Wednesday, March 30, 2011

Traveling Through Books

The World is a book, and those who do not travel read only a page.
~St. Augustine

I've always dreamt of traveling. Not just to historical landmarks, exotic beaches, or foreign countries, (although I wouldn't mind traveling to any of those places!) but, also, to travel to the places that are no longer accessible. Only in picking up a novel can I travel through time and visit a beautiful countryside such as Jane Austen's 18th century England in Pride and Prejudice. Or to feel the demoralization and brutality of the French aristocracy in the years leading up to the revolution in Charles Dickens, A Tale of Two Cities.

Now, let's expand our horizons and travel not to the places that once existed, but to those that never existed but in the minds of talented writers. For example, J.R.R. Tolkien created a world that over 150 million readers immersed themselves within. The same goes for C.S. Lewis's epic Narnia series that had over 80 million fans itching for more. These worlds weren't real, but they felt real to the readers who loved them.

What makes a place feel real? Ms. Austen was able to experience England in the 1800's and so she wrote what she knew. (Isn't this what most writers do? Write what they are familiar with?) But I'm quite certain that C.S. Lewis never really traveled to Narnia (or maybe he did and he wrote about it so people wouldn't think he was crazy? Who knows?). In either instance, both of the worlds they created seemed so real that millions of people have responded to the creations of their imagination.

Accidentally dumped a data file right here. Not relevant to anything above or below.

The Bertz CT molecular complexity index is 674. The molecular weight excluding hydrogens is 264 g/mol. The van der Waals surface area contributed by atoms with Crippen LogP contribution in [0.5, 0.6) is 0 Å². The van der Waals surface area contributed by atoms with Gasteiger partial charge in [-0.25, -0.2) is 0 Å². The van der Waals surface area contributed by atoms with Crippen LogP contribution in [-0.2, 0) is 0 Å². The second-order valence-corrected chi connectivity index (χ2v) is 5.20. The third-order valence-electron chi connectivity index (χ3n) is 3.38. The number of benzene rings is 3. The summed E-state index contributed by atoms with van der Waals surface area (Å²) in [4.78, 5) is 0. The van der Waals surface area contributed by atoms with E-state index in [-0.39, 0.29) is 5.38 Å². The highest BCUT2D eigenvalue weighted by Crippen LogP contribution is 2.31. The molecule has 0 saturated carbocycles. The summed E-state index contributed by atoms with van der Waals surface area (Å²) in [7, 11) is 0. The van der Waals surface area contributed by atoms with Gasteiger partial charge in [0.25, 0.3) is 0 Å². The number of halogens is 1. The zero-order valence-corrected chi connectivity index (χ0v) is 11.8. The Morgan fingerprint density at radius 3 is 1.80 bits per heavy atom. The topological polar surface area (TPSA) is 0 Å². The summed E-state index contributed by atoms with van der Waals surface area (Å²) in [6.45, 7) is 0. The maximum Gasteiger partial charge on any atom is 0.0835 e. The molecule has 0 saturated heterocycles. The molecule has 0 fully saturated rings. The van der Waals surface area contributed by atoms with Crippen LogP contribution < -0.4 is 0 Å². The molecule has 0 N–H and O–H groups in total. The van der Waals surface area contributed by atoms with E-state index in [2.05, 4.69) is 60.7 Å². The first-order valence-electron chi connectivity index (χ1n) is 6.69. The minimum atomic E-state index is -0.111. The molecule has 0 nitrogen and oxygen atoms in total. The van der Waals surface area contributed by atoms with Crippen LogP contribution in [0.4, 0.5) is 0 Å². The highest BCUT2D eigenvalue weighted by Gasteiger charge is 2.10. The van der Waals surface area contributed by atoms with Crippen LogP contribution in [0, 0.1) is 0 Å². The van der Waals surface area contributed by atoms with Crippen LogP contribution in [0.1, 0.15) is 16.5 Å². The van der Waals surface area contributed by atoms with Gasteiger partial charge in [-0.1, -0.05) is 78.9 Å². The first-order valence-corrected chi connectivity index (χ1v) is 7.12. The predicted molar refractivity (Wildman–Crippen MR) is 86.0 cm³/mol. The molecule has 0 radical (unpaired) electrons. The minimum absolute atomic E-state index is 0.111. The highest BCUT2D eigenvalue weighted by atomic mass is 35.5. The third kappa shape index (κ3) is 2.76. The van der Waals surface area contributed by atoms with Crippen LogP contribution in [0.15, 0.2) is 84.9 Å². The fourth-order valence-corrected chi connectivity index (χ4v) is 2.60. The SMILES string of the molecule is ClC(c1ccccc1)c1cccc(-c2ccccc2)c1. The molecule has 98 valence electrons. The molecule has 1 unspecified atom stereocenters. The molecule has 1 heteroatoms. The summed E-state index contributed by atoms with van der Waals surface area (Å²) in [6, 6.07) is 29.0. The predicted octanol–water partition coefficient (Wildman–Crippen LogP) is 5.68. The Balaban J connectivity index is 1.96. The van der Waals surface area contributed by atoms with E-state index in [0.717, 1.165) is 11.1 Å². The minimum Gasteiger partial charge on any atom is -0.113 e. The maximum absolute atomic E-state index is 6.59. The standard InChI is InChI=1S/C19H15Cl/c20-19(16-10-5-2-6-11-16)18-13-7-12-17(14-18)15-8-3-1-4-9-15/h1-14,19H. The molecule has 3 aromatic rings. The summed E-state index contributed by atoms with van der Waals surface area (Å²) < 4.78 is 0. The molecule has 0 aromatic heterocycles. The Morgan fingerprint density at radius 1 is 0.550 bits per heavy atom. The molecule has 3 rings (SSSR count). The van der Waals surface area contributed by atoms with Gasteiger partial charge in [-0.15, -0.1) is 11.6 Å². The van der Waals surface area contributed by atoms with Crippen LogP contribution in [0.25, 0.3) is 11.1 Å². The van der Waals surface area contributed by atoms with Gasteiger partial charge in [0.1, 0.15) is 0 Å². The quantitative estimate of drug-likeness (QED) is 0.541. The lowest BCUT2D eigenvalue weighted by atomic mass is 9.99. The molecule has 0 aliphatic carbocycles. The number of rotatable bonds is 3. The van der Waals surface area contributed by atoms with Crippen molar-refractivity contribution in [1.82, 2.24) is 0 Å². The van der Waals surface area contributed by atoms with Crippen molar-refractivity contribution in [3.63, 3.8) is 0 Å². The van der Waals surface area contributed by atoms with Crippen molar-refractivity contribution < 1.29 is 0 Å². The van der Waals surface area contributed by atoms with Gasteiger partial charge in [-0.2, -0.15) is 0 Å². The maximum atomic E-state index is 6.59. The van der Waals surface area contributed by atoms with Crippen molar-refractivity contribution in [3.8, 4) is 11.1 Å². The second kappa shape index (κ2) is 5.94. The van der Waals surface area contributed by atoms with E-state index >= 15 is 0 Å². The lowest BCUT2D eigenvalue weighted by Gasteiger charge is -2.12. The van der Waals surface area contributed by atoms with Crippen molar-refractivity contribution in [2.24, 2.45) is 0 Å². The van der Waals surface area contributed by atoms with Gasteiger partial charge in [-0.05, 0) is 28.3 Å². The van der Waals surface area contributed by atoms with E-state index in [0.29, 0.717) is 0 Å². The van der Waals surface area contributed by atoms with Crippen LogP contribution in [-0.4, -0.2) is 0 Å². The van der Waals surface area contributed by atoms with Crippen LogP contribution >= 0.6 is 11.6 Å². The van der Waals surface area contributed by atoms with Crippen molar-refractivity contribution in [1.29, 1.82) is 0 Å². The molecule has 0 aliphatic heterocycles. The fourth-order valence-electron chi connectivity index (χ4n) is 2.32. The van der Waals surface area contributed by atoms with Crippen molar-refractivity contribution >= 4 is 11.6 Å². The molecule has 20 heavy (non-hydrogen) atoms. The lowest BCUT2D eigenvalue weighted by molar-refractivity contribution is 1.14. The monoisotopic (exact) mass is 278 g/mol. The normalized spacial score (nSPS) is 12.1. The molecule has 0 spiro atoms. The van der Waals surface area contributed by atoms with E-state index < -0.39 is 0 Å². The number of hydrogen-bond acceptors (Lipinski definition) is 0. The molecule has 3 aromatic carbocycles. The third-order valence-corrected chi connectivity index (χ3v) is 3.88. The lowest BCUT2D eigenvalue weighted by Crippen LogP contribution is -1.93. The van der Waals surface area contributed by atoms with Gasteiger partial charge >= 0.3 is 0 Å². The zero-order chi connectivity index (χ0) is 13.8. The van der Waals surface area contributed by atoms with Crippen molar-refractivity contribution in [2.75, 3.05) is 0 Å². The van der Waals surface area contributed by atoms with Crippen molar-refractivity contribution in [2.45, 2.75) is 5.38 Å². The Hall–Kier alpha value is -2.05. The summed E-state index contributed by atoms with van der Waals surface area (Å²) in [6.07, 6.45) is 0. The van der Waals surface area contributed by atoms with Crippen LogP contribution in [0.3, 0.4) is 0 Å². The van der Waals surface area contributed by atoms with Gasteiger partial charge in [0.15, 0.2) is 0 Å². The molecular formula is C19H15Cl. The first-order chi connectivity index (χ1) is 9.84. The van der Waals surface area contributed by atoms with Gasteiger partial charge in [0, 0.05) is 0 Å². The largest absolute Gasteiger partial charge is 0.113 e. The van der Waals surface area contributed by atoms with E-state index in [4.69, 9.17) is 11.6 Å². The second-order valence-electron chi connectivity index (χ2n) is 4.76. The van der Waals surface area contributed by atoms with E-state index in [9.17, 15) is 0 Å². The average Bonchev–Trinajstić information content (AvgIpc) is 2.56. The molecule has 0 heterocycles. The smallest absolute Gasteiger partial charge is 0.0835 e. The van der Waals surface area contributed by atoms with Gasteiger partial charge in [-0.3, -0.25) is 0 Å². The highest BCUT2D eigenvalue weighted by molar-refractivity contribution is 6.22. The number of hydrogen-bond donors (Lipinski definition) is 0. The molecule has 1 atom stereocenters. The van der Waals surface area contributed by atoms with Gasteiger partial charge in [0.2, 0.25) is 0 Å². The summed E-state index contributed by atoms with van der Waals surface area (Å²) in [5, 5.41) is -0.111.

Does a writer have to travel to a place to write about it? I'm sure it would help. And I, certainly, would love to travel to some of the non-existant places in the worlds I've created in my own books. The Internet helps, too. Want to go to England? It's a click away! Ireland? Click! New Guinea? Brazil? Tahiti? Click! Click! Click! How spoiled are we? Is it enough, though? I would like to breathe the fresh air of the long grass on the rolling hills of Ireland and taste the salt on my tongue on the shores of Tahiti while my toes sink into the sand. Wouldn't we all like that? :)

An old writer friend of mine wrote a novel in which her characters went camping. Her details were so vivid that I could actually hear the campfire snapping and feel the nip of the cold air on my nose. It made me want to go camping! That is talented writing. And while I'm sure she's been camping a time or two in her life, she certainly wasn't sitting with her laptop out in the middle of the woods.

So, even if we can't experience these places in person, we are lucky that we can visit them in the written words of writers. We are lucky that we can research them in libraries, the Internet, and by word of mouth from natives of different lands. Only through talented writing can we travel back through time, to places that cease to exist, and to real places that some of us can only dream of. How amazing is that???

Kalina Kay